As a child, I spent countless hours in the back of the car roadtripping across the US to visit family.

Bored out of my mind, faced with the prospect of another eight hours until we reached grandma’s house, I took it upon myself to perform the very important task of directing the journey from a huge A – Z map, confidently telling my father to take a right or left.

In hindsight, I’m pretty sure my dad wasn’t letting his course of direction be picked by a seven-year-old. But it didn’t matter. I was a Navigator.

Fast forward ten years, I started driving and wanted nothing to do with that old paper map. I wanted someone – or something – to tell me where to go as I also realised around that time that I have a terrible sense of direction. Enter my tech hero moment – the invention of in-car GPS.

The “Electro Gyro-Cator”

In 1981, the first true automotive navigation was developed by Honda, Alpine and Stanley Electric.

Interestingly named “the Electro Gyro-Cator”, it was based on the navigation systems used by fighter pilots in the Cold War, which may make it seem cooler than it really was. You still needed to know where exactly you were when you started and the direction you were headed in.

As I haven’t used a compass since my scout days, I’m glad we’ve progressed since then. The monochrome colour Garmin Quest was my life saver as I lurched around corners in my mother’s minivan, endlessly shouting “recalculating” at me as I tried to find my way to one friend’s house or another’s.

It was the height of GPS technology at the time, and I was forever grateful for it, but it seems quaint in comparison to the GPS of today.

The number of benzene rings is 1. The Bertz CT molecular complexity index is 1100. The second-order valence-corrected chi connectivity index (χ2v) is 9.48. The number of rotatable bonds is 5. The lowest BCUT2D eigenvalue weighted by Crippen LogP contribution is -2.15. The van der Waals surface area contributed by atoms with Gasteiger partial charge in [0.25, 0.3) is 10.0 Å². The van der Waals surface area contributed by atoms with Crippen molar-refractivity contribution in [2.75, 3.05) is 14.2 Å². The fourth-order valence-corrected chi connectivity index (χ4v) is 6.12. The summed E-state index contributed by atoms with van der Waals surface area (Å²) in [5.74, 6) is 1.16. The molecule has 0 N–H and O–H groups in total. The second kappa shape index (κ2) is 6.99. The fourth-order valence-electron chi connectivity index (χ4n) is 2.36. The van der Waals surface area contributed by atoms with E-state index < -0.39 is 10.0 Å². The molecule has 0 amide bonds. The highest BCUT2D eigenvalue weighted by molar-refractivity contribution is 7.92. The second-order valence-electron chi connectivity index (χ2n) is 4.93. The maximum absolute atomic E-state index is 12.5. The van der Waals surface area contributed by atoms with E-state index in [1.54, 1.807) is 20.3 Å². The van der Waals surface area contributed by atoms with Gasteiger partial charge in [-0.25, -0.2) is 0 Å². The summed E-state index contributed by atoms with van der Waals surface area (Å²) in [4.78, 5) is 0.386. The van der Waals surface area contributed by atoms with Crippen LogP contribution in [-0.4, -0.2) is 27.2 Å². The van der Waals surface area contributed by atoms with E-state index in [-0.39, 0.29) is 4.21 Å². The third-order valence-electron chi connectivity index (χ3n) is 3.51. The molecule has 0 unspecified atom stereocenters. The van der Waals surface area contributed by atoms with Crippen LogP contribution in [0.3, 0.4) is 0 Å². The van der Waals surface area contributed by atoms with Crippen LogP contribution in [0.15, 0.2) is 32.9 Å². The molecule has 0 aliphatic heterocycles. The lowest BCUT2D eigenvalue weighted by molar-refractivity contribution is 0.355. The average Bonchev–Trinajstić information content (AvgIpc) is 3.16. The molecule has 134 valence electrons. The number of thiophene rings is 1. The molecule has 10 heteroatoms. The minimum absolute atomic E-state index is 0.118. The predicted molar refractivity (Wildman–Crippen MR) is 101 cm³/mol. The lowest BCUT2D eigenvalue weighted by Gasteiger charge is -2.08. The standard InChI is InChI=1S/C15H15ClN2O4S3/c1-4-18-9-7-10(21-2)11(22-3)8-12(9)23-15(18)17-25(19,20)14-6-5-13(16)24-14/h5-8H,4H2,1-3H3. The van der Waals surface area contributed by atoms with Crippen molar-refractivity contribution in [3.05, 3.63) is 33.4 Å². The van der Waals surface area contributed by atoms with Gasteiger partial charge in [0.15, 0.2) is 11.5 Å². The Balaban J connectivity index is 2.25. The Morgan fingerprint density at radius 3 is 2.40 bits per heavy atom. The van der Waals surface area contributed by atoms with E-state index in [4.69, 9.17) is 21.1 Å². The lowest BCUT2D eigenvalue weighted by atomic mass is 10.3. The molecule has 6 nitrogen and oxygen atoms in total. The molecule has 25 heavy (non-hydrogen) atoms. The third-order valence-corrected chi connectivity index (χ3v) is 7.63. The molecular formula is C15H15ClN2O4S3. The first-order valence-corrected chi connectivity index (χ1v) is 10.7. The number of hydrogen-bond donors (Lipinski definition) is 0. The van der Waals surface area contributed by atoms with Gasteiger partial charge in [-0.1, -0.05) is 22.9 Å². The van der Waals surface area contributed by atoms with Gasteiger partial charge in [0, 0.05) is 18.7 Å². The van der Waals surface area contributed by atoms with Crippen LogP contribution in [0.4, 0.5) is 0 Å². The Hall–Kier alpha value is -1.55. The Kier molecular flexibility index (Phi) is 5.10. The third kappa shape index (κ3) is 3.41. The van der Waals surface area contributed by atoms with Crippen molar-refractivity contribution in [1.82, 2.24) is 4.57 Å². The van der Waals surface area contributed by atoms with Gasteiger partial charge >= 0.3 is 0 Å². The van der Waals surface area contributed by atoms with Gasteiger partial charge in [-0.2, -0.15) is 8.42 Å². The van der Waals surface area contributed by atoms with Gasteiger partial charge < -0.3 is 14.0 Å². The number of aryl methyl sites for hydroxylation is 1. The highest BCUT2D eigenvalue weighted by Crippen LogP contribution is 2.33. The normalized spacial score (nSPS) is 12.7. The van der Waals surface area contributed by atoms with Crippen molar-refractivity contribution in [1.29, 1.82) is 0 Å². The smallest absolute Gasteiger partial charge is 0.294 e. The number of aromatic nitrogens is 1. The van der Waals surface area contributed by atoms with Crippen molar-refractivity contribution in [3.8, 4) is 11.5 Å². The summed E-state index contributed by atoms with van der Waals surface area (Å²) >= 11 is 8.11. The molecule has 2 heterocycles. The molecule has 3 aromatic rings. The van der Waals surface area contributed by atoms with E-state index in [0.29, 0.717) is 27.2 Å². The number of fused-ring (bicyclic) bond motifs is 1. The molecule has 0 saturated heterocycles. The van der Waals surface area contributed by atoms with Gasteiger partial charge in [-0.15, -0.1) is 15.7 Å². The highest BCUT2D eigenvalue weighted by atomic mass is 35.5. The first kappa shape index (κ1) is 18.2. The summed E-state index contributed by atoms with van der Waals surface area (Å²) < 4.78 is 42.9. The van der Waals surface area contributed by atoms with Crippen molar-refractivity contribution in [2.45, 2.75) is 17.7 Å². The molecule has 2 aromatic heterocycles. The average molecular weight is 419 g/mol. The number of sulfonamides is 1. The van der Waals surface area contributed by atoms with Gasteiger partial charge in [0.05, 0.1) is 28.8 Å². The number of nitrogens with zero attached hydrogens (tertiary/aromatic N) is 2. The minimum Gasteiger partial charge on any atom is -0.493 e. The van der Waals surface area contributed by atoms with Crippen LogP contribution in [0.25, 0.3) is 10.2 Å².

Speed camera alerts and restaurant locators

The technology has advanced by leaps and bounds over the last 15 years, with many drivers relying heavily on smartphones to tell them which street to skip due to traffic and where speed cameras are lying in wait for you.

Now, it’s not about how you get from A to B – but about how fast you do it.

Google Maps and Waze are arguably the most popular current navigation tools. A win-win for the owner of both (Google), drivers can choose whether to take advantage of Waze’s live traffic reports and parking notifications or go for the all-round features of Google Maps to find nearby restaurants and gas stations along their route – a choice that I could only have dreamed of when I started driving.

We still haven’t perfected it – the time Google Maps led me down a disused Scottish farm track to come face to face with a bull can attest to that – but we’ve come a long way since print outs from MapQuest were at the height of consumer navigation technology.

Now, I can’t wait to see what driverless cars throws into this mix…

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